James Watt, FRS, FRSE (30 January 1736 (19 January 1736 OS) – 25 August 1819) was a Scottish inventor and mechanical engineer whose improvements to the Newcomen steam engine were fundamental to the changes brought by the Industrial Revolution in both his native Great Britain and the rest of the world.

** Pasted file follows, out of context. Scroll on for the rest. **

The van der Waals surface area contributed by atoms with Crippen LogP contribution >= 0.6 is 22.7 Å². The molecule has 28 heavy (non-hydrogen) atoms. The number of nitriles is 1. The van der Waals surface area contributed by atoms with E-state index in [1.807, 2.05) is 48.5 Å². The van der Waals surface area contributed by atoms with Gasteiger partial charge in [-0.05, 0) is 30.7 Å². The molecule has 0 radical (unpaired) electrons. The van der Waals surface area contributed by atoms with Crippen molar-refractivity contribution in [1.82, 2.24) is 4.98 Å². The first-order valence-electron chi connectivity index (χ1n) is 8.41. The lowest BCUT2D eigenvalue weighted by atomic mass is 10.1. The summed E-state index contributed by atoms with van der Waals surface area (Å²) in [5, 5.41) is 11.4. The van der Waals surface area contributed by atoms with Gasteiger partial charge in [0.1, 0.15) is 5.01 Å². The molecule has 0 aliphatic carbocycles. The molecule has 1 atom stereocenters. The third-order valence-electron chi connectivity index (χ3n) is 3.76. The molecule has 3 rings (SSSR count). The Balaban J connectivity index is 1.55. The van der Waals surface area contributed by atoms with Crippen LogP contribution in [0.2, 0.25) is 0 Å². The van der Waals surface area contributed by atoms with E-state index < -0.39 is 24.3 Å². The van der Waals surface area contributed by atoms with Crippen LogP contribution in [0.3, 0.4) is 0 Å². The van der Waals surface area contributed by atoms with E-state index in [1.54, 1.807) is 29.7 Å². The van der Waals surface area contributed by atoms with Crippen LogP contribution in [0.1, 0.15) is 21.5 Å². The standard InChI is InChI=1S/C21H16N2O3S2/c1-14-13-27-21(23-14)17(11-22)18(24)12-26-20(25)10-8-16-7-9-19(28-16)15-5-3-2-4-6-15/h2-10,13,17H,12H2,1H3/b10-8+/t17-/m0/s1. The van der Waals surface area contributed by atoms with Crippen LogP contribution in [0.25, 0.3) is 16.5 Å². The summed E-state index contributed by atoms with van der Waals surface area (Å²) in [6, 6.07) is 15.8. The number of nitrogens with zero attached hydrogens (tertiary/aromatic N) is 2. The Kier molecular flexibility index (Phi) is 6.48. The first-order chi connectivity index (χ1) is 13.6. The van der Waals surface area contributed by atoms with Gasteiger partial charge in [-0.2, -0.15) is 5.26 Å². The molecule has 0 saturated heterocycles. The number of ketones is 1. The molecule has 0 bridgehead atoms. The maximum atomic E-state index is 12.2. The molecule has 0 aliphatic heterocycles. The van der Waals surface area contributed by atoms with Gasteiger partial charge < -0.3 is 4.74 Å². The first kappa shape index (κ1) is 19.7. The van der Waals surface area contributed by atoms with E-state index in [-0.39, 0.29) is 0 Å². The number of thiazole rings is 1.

While working as an instrument maker at the University of Glasgow, Watt became interested in the technology of steam engines. He realised that contemporary engine designs wasted a great deal of energy by repeatedly cooling and re-heating the cylinder. Watt introduced a design enhancement, the separate condenser, which avoided this waste of energy and radically improved the power, efficiency, and cost-effectiveness of steam engines. Eventually he adapted his engine to produce rotary motion, greatly broadening its use beyond pumping water.